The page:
Suppression of a Telomerase Mutant in Humans 153

6.7 Bypass Suppression: Suppression Without Physical Interaction 154

"Push me, Pull You" Bypass Suppression 155

Multicopy Bypass Suppression 156

6.8 Suppression of Dominant Mutations 157

6.9 Designing Your Own Screen for Suppressor Mutations 157

6.10 Summary 158

References 158

7 Epistasis Analysis 163

7.1 Ordering Gene Function in Pathways 163

Biosynthetic Pathways 164

Nonbiosynthetic Pathways 165

7.2 Dissection of Regulatory Hierarchies 167

Epistasis Analysis Using Mutants with Opposite Effects on the Phenotype 167

Hierarchies for Sex Determination in Drosophila 169

Epistasis Analysis Using Mutants with the Same or Similar Effects on the Final Phenotype 170

Using Opposite-Acting Conditional Mutants to Order Gene Function by Reciprocal Shift Experiments 170

Using a Drug or Agent that Stops the Pathway at a Given Point 170

Exploiting Subtle Phenotypic Differences Exhibited by Mutants that Affect the Same Signal State 172

7.3 How Might an Epistasis Experiment Mislead You? 172

7.4 Summary 173

References 173

8 Mosaic Analysis 175

8.1 Tissue Transplantation 176

Early Tissue Transplantation in Drosophila 176

Tissue Transplantation in Zebrafish 177

8.2 Mitotic Chromosome Loss 178

Loss of the Unstable Ring-X Chromosome 179

Other Mechanisms of Mitotic Chromosome Loss 179

Mosaics Derived from Sex Chromosome Loss in Humans and Mice (Turner Syndrome) 180

8.3 Mitotic Recombination 181

Gene Knockout Using the FLP/FRT or Cre-Lox Systems 182

8.4 Tissue-Specific Gene Expression 184

Gene Knockdown Using RNAi 184

Tissue-Specific Gene Editing Using CRISPR/Cas9 185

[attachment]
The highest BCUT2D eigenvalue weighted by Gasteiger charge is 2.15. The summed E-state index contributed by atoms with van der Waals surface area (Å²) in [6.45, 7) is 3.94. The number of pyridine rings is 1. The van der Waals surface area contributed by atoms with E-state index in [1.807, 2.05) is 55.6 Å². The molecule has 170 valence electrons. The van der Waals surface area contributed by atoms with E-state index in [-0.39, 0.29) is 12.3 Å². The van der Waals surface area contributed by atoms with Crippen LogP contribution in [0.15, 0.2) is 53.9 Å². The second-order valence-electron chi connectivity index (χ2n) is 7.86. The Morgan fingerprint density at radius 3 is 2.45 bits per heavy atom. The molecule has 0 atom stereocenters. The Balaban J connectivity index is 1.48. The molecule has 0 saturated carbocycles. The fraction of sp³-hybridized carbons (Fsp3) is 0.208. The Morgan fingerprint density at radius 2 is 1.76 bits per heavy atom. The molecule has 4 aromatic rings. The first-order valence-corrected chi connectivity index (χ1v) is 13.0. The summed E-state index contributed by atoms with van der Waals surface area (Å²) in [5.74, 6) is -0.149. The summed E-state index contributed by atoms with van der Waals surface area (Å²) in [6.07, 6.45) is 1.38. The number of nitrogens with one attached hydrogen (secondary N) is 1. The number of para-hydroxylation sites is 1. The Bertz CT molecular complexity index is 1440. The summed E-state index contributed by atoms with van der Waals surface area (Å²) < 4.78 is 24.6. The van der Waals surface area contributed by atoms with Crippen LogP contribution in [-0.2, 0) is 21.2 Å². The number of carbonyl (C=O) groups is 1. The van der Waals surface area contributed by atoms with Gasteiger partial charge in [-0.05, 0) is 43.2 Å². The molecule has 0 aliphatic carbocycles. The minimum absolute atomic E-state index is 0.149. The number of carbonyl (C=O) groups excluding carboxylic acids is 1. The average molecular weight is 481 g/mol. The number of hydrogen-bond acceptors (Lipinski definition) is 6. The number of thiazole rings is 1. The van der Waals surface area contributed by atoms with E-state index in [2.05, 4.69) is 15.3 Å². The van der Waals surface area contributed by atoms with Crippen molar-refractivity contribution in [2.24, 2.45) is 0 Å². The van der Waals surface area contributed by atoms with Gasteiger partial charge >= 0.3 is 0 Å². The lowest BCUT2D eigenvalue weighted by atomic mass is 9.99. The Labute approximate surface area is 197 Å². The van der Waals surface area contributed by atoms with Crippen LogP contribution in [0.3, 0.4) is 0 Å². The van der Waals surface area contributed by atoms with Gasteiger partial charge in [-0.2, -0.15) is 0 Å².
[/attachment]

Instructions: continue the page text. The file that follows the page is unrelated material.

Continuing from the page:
8.5 Summary 187

References 188

9 Meiotic Chromosome Segregation 191

9.1 Types and Consequences of Failed Segregation 192

9.2 The Origin of Spontaneous Nondisjunction 193

MI Exceptions 194

MII Exceptions 194

9.3 The Centromere 195

The Isolation and Analysis of the Saccharomyces cerevisiae Centromere 195

The Isolation and Analysis of the Drosophila Centromere 198

The Concept of the Epigenetic Centromere in Drosophila and Humans 200

Holocentric Chromosomes 201

9.4 Chromosome Segregation Mechanisms 202

Chiasmate Chromosome Segregation 202

Segregation Without Chiasmata (Achiasmate Chromosome Segregation) 203

Achiasmate Segregation in Drosophila Males 203

Achiasmate Segregation in D. melanogaster Females 204

Achiasmate Segregation in S. cerevisiae 205

Achiasmate Segregation in S. pombe 207

Achiasmate Segregation in Silkworm Females 207

9.5 Meiotic Drive 207

Meiotic Drive Via Spore Killing 207

An Example in Schizosaccharomyces pombe 207

An Example in D. melanogaster 208

Meiotic Drive Via Directed Segregation 208

9.6 Summary 210

References 210

Appendix A: Model Organisms 215

Appendix B: Genetic Fine-Structure Analysis 228

Appendix C: Tetrad Analysis 250

Glossary 262

Index 275
Danny E. Miller, MD, PhD is an Assistant Professor in the Department of Pediatrics, Division of Genetic Medicine and Laboratory Medicine & Pathology at the University of Washington in Seattle, WA, USA. He is the recipient of the 2017 Larry Sandler Memorial Award, the 2018 Lawrence E. Lamb Prize for Medical Research, and a 2022 National Institutes of Health Director's Early Independence Award. Dr Miller is a leader in the field of long-read sequencing technology and the use of new technology to evaluate individuals with unsolved genetic disorders.

Angela L. Miller is a Research Coordinator at the University of Washington in Seattle, WA, USA, with a background in journalism, visual communications, and molecular biology. She has published several peer-reviewed papers and has won multiple national awards for her work as a journal art director.

R. Scott Hawley, PhD is an Investigator at the Stowers Institute for Medical Research, Kansas City, MO, USA. He is a member of the National Academy of Sciences and former President of the Genetics Society of America, with faculty positions at the University of Kansas Medical Center and the University of Missouri-Kansas City. During his distinguished career, Dr. Hawley has mentored hundreds of trainees, received numerous genetics awards, written six textbooks, and published extensively on meiosis.

D. E. Miller, University of Washington, Seattle, WA; A. L. Miller, University of Washington, Seattle, WA; R. S. Hawley, Stowers Institute for Medical Research, Kansas City, MO